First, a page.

Camera setting workflow question

jjd228

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When you're setting up for a shoot, or even just trying to nail a single shot, aside from shutter speed, aperture, iso, what else do you check and/or set? Is it common to change metering mode? What about white balance? Do you mostly leave white balance on auto?
 

Dinardy

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White balance is a good one if you want to save yourself the work in post.
 

Gavjenks

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I don't like worrying about white balance in the moment, which is one reason I like to shoot RAW currently (makes it irrelevant whether the camera guesses somewhat wrong on auto or not). However, as mentioned above, this takes time in post to correct for. On the flip side, though, it also takes time in the field to set your white balance carefully.

I do consider metering mode. Spot metering (and using your brain on top of it) is good for highly contrasty or difficult metering situations, evaluative (and not worrying so much) for normal situations. In terms of exposure, you might also consider whether you want to bracket it or not, either for safety or for HDR.

I sometimes consider changing my shutter silence mode, which is an option on my camera. The silent mode is vastly more silent, which is good for performance halls or candids. Loud mode has faster bursts.

Occasionally manual focus vs. auto is a consideration. When taking candid street photos, for instance, I set my lens to manual and calculate in my head a rough zone focus DOF to have things automatically sharp regardless of aim within a certain range.

Also, camera mode sometimes changes. Tv vs. Av vs. full manual etc. are most appropriate for different situations. Usually I'd use Av for standard walking-around artsy scenic shots, Tv for action shots, and full manual for controlled studio shots or many shots of a single scene / difficult sunset type situations / etc.



I do also actively change my LCD brightness for day/night, to not blind myself... =P
 

480sparky

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I always zoom in to check focus. I also check composition and the histogram.

WB is either on auto for varying or unknown color temps (AWB is so good these days anyway) or a Preset when I'm working with a known, consistent lighting.

Shutter speed, aperture & ISO are always considered (both for exposure and for the ultimate intent of the image).
 

Gavjenks

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I always zoom in to check focus. I also check composition and the histogram.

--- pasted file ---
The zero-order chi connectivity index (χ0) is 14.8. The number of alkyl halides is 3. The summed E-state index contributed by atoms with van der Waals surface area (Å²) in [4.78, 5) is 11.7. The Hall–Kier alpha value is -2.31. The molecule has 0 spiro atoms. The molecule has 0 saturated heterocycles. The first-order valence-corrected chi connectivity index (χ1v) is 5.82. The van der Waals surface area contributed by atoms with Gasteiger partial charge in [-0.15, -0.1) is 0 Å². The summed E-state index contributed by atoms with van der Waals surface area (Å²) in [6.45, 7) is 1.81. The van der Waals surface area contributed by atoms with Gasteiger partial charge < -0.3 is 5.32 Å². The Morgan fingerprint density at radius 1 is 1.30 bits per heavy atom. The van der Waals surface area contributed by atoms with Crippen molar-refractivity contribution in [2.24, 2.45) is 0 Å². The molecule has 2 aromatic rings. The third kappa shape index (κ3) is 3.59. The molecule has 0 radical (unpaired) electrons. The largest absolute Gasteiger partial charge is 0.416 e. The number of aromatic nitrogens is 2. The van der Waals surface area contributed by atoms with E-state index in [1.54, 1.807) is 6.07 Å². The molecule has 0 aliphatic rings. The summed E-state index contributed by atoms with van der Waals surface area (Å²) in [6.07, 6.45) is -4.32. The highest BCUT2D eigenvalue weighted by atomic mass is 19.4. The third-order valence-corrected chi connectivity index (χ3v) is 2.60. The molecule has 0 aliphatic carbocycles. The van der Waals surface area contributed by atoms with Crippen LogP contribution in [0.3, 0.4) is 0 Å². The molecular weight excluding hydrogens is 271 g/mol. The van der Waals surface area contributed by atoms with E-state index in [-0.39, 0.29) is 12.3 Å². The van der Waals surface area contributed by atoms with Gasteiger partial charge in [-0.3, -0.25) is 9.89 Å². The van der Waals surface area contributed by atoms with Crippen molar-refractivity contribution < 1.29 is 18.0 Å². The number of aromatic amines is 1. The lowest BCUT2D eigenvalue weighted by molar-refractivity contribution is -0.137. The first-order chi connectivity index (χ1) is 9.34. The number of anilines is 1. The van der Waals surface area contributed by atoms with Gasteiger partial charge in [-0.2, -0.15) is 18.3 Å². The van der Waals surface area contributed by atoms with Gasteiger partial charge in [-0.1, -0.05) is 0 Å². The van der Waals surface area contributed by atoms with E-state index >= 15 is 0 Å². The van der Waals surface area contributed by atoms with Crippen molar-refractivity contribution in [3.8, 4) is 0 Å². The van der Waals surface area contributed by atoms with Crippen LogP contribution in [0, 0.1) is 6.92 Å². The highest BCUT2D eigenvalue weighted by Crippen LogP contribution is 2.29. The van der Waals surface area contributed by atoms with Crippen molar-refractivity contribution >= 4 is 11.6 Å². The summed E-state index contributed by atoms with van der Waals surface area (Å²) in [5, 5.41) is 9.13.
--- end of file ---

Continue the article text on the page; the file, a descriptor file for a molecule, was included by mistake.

Are you talking about zooming in in live view? Or optically?

Live view zoom doesn't affect focus, and can allow higher accuracy.

Optical zooming, however, can and will change your point of focus, if you are using a lens that is not parfocal. In fact, the vast majority of lenses for sale are NOT parfocal, and if you don't focus at the focal l ength that you will take the photo at, you may miss focus (if DOF is narrow enough and the difference in zoom is large enough, etc.)
 

table1349

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When you're setting up for a shoot, or even just trying to nail a single shot, aside from shutter speed, aperture, iso, what else do you check and/or set? Is it common to change metering mode? What about white balance? Do you mostly leave white balance on auto?

As for metering mode, I use the one most appropriate to what I am shooting. Introduction to Metering Modes on your DSLR >> GoDigitalSLR.com

I rarely just accept the auto white balance on my bodies. If the lighting conditions are constant I will either set a white balance or at least shoot a gray card in the lighting conditions. It takes a couple of seconds to do either or both and is worth it later to me. I don't want to guess at the color rendition I will end up with and shooting a gray target (12%-18%) will give you an excellent rendition of the colors captured. From there you can tweak it if you like.

If you are shooting JPG in constant lighting then a custom white balance can be a great help later on. When I am shooting sports, especially indoor sports I am generally shooting JPG. I always get to the venue early, go out on the court and set a custom white balance under the lights on the court I will be shooting. I will also generally check that WB right before game time. Some venue lights can be slow to come to temperature and that color temp will change as they warm up.

I do the same thing for a field game unless it is being played during the golden hour when lighting is changing. If it is an early afternoon or night game under the lights I then I will set a WB. I also will check my WB during halftime just to make sure.